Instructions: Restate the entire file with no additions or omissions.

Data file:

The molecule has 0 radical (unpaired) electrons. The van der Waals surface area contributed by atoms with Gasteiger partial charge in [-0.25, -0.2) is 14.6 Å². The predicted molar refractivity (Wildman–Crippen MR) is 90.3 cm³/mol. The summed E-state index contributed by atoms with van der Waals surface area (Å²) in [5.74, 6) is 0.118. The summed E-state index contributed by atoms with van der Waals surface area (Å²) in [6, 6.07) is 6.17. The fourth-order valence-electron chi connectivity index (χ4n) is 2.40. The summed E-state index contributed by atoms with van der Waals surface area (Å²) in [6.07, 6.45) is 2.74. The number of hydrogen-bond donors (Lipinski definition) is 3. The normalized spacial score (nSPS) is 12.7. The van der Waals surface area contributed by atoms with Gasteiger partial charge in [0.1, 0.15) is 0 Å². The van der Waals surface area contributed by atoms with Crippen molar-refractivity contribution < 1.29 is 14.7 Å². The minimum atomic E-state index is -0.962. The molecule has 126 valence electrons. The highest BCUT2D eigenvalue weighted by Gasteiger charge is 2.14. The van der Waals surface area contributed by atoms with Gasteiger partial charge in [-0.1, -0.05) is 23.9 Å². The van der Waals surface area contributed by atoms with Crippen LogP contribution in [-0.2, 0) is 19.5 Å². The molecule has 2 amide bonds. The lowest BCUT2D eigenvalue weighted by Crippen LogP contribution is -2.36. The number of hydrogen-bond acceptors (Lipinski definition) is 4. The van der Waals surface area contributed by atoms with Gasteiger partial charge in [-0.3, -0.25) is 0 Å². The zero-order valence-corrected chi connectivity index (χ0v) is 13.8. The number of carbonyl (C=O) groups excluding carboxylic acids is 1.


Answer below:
The molecule has 0 radical (unpaired) electrons. The van der Waals surface area contributed by atoms with Gasteiger partial charge in [-0.25, -0.2) is 14.6 Å². The predicted molar refractivity (Wildman–Crippen MR) is 90.3 cm³/mol. The summed E-state index contributed by atoms with van der Waals surface area (Å²) in [5.74, 6) is 0.118. The summed E-state index contributed by atoms with van der Waals surface area (Å²) in [6, 6.07) is 6.17. The fourth-order valence-electron chi connectivity index (χ4n) is 2.40. The summed E-state index contributed by atoms with van der Waals surface area (Å²) in [6.07, 6.45) is 2.74. The number of hydrogen-bond donors (Lipinski definition) is 3. The normalized spacial score (nSPS) is 12.7. The van der Waals surface area contributed by atoms with Gasteiger partial charge in [0.1, 0.15) is 0 Å². The van der Waals surface area contributed by atoms with Crippen molar-refractivity contribution < 1.29 is 14.7 Å². The minimum atomic E-state index is -0.962. The molecule has 126 valence electrons. The highest BCUT2D eigenvalue weighted by Gasteiger charge is 2.14. The van der Waals surface area contributed by atoms with Gasteiger partial charge in [-0.1, -0.05) is 23.9 Å². The van der Waals surface area contributed by atoms with Crippen LogP contribution in [-0.2, 0) is 19.5 Å². The molecule has 2 amide bonds. The lowest BCUT2D eigenvalue weighted by Crippen LogP contribution is -2.36. The number of hydrogen-bond acceptors (Lipinski definition) is 4. The van der Waals surface area contributed by atoms with Gasteiger partial charge in [-0.3, -0.25) is 0 Å². The zero-order valence-corrected chi connectivity index (χ0v) is 13.8. The number of carbonyl (C=O) groups excluding carboxylic acids is 1.